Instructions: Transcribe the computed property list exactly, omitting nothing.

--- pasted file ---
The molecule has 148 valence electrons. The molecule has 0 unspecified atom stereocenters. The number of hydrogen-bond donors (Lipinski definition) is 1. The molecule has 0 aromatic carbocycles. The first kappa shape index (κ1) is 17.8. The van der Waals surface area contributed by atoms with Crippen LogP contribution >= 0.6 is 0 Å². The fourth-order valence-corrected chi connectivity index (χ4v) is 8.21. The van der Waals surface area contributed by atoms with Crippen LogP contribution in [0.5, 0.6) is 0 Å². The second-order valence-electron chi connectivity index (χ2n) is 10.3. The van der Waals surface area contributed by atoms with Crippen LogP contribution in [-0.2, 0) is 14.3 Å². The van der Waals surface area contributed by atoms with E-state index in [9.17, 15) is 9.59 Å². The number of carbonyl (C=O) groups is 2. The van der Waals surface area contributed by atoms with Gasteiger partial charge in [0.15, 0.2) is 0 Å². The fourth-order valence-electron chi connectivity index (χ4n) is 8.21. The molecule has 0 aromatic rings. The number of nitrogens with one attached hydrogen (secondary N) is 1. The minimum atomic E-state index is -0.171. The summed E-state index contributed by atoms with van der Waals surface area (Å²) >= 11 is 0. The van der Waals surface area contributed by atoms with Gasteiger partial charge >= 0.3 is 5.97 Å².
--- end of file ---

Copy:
The molecule has 148 valence electrons. The molecule has 0 unspecified atom stereocenters. The number of hydrogen-bond donors (Lipinski definition) is 1. The molecule has 0 aromatic carbocycles. The first kappa shape index (κ1) is 17.8. The van der Waals surface area contributed by atoms with Crippen LogP contribution >= 0.6 is 0 Å². The fourth-order valence-corrected chi connectivity index (χ4v) is 8.21. The van der Waals surface area contributed by atoms with Crippen LogP contribution in [0.5, 0.6) is 0 Å². The second-order valence-electron chi connectivity index (χ2n) is 10.3. The van der Waals surface area contributed by atoms with Crippen LogP contribution in [-0.2, 0) is 14.3 Å². The van der Waals surface area contributed by atoms with E-state index in [9.17, 15) is 9.59 Å². The number of carbonyl (C=O) groups is 2. The van der Waals surface area contributed by atoms with Gasteiger partial charge in [0.15, 0.2) is 0 Å². The fourth-order valence-electron chi connectivity index (χ4n) is 8.21. The molecule has 0 aromatic rings. The number of nitrogens with one attached hydrogen (secondary N) is 1. The minimum atomic E-state index is -0.171. The summed E-state index contributed by atoms with van der Waals surface area (Å²) >= 11 is 0. The van der Waals surface area contributed by atoms with Gasteiger partial charge >= 0.3 is 5.97 Å².